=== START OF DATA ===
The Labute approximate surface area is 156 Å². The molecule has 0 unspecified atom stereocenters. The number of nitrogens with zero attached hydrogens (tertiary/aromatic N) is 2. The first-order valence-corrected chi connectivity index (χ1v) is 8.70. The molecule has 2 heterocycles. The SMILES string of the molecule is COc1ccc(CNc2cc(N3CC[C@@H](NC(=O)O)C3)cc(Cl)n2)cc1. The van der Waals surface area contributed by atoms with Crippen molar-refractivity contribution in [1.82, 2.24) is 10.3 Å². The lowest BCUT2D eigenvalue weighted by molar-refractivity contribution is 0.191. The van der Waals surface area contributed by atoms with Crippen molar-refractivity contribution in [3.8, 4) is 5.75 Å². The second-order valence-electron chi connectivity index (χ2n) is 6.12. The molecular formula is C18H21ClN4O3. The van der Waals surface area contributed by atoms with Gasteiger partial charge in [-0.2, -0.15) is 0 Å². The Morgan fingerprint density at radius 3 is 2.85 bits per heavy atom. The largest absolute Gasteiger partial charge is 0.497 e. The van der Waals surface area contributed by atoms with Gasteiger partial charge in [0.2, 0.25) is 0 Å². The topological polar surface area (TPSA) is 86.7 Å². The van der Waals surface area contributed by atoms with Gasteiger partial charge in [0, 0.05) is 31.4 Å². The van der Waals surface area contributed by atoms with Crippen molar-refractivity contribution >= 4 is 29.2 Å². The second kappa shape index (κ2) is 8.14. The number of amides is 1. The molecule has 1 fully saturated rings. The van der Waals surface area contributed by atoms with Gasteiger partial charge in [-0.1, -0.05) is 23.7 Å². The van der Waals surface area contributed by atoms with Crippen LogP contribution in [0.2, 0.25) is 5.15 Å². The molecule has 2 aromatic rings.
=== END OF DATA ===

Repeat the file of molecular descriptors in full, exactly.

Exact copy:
The Labute approximate surface area is 156 Å². The molecule has 0 unspecified atom stereocenters. The number of nitrogens with zero attached hydrogens (tertiary/aromatic N) is 2. The first-order valence-corrected chi connectivity index (χ1v) is 8.70. The molecule has 2 heterocycles. The SMILES string of the molecule is COc1ccc(CNc2cc(N3CC[C@@H](NC(=O)O)C3)cc(Cl)n2)cc1. The van der Waals surface area contributed by atoms with Crippen molar-refractivity contribution in [1.82, 2.24) is 10.3 Å². The lowest BCUT2D eigenvalue weighted by molar-refractivity contribution is 0.191. The van der Waals surface area contributed by atoms with Crippen molar-refractivity contribution in [3.8, 4) is 5.75 Å². The second-order valence-electron chi connectivity index (χ2n) is 6.12. The molecular formula is C18H21ClN4O3. The van der Waals surface area contributed by atoms with Gasteiger partial charge in [-0.2, -0.15) is 0 Å². The Morgan fingerprint density at radius 3 is 2.85 bits per heavy atom. The largest absolute Gasteiger partial charge is 0.497 e. The van der Waals surface area contributed by atoms with Gasteiger partial charge in [0.2, 0.25) is 0 Å². The topological polar surface area (TPSA) is 86.7 Å². The van der Waals surface area contributed by atoms with Gasteiger partial charge in [0, 0.05) is 31.4 Å². The van der Waals surface area contributed by atoms with Crippen molar-refractivity contribution >= 4 is 29.2 Å². The second kappa shape index (κ2) is 8.14. The number of amides is 1. The molecule has 1 fully saturated rings. The van der Waals surface area contributed by atoms with Gasteiger partial charge in [-0.1, -0.05) is 23.7 Å². The van der Waals surface area contributed by atoms with Crippen LogP contribution in [0.2, 0.25) is 5.15 Å². The molecule has 2 aromatic rings.